These gifts have been discerned in you and now you lay those gifts before the Church to authenticate them and for the Church to use them for the building up of the People of God.

The gift that the Church asks you to take up is that of being a pastor, firstly as a deacon among the People of God and, as you hone that skill, that calling, that gift for the rest of your life is for the building up of our parish communities in our dioceses where you will be appointed in the future.

The Church needs ministers, who have the heart of God, pastoring the people of our parishes and interceding to God on their behalf.

And so the words of Jesus echo constantly about our positions as deacons, presbyters and bishops – Jesus of Nazareth and the Risen Jesus came as servant. Three weeks ago I quoted from St Francis about this very time, about the role of a leader – that is, to walk with and walk behind. These words apply to all ministers of the Church. We walk with our people and especially caring for those who lag behind and fall by the wayside.

And now brothers, Andrew and Stephen, you come and present yourselves for this order of the Church, the order of deacons.

The diaconate is an ancient order of the Church and has to be, together with the presbyterate and the episcopacy and the diaconate, for the building up of the Church.

Each of our orders is for the work of God and it is a ministry of service. You share in the bishop’s preaching of the Gospel, sharing with your people your insights through your daily homilies.

Preparation I believe begins very early on a Monday morning as you begin your week in the parish maybe in front of a class joining the parish catechists or on the sacramental team or visiting the house-bound and taking Holy Communion to them.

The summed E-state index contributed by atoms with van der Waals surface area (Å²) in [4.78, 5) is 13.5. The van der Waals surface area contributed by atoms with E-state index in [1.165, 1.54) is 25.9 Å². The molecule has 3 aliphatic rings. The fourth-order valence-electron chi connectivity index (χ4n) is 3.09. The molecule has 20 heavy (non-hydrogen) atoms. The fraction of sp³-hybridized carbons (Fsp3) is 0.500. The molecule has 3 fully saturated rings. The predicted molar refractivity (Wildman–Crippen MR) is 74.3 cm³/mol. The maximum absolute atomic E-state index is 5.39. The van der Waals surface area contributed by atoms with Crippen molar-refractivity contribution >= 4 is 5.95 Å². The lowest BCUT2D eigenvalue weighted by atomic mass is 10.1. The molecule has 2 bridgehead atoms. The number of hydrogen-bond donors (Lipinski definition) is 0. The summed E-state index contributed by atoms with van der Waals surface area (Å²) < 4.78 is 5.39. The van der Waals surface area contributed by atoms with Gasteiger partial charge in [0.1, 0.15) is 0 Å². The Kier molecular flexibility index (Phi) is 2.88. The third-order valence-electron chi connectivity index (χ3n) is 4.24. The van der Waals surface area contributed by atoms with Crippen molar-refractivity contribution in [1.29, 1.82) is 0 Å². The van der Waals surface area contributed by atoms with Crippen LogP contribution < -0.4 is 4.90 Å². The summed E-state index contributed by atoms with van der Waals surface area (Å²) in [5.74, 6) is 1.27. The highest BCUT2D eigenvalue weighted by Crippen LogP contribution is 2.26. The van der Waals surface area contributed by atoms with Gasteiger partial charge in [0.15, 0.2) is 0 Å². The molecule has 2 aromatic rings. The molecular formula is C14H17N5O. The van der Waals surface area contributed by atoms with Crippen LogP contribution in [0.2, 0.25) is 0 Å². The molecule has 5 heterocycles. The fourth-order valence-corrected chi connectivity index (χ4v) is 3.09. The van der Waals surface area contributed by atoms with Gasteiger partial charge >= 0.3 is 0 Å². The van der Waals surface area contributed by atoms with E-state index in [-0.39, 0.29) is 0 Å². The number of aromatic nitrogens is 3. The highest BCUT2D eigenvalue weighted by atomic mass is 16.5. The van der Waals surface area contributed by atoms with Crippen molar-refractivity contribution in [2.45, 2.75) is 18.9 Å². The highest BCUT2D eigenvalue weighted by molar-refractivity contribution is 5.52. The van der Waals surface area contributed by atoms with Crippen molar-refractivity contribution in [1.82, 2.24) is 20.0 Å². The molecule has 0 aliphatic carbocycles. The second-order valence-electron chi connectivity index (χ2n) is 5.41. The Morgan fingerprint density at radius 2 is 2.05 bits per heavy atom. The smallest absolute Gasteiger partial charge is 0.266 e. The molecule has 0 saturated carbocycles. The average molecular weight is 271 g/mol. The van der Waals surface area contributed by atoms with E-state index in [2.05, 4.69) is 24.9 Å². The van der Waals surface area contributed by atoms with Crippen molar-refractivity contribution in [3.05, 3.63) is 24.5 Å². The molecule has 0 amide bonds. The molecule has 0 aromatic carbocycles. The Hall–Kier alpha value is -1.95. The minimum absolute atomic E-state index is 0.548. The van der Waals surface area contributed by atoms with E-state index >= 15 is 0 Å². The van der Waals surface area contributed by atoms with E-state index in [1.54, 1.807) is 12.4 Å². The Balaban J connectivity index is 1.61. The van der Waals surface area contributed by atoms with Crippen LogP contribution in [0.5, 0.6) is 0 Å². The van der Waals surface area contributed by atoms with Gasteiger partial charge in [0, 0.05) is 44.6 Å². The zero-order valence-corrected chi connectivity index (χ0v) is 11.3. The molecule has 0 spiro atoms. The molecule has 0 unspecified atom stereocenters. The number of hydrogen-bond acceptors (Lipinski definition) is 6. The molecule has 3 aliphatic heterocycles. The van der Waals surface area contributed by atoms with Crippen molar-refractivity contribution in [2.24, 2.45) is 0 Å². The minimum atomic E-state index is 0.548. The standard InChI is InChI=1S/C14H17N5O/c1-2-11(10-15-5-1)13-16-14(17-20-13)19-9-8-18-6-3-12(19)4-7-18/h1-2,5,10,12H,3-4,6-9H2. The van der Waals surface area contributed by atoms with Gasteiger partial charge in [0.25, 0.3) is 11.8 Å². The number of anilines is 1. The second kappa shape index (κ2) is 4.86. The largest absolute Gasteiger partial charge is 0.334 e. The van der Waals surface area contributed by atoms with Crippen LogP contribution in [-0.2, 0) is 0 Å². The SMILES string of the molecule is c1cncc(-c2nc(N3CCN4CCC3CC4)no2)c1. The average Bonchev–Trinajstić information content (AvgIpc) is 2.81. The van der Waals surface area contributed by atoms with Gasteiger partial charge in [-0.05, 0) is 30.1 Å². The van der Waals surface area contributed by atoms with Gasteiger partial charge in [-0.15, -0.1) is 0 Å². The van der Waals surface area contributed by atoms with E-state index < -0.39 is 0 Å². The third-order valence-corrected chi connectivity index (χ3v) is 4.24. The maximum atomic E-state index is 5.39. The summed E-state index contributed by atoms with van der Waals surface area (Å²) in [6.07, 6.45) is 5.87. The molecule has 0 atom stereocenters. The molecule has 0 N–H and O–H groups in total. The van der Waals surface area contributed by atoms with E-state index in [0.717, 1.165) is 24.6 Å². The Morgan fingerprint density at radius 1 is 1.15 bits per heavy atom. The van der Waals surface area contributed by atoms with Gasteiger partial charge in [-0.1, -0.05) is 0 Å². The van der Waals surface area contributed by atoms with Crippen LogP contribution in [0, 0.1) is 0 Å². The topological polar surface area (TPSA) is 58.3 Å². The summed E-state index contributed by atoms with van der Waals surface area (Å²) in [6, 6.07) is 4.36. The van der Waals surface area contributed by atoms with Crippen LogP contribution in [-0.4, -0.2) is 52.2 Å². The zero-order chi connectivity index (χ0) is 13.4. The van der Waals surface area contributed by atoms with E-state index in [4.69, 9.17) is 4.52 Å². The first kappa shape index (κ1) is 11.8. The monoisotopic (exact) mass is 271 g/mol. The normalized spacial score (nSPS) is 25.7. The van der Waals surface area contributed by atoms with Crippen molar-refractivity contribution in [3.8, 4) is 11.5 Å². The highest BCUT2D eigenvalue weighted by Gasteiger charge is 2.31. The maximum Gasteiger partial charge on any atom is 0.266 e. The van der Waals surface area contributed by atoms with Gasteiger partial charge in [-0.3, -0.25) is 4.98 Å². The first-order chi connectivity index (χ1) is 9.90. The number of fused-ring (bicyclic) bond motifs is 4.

It is through the sweat and the tears of the people you work with during the week especially through your pastoral work – Andrew, standing with the farmers as they watch their produce and livestock shrivel and dry on the land – there is where the homily has its genesis and, together with meditating on the Scriptures, that God’s Word comes alive for you and your people.

God’s people want to hear how the Holy Spirit works in your life, how you pray, how you encounter difficulties, how you deal with adversity – the real-life experiences that, together, you walk with your people as their pastor.

On their ride that you’ll preach takes your people from their earthly life and invites them to look upwards and gives them a hope that God is in their midst and in their lives, and builds them up to face life with all its complexities and help them to know that God is with them.

In a few moments when you lie on the floor here of the chapel and we invite the communion of saints to surround you with their prayers, the coolness of the floor will seep into your body as the prayers of heaven surround you and support you as they take you to the next step of allowing God’s Holy Spirit through the laying on of hands and the prayer of the ancient Church to replace that coldness with the warmth of assurance that you have been set apart for the service.

The Holy Spirit gives you that strength as you follow Jesus Christ each day for the rest of your life.

May God who has begun the good work in you now bring it to completion.

Written by: Staff writers
Catholic Church Insurance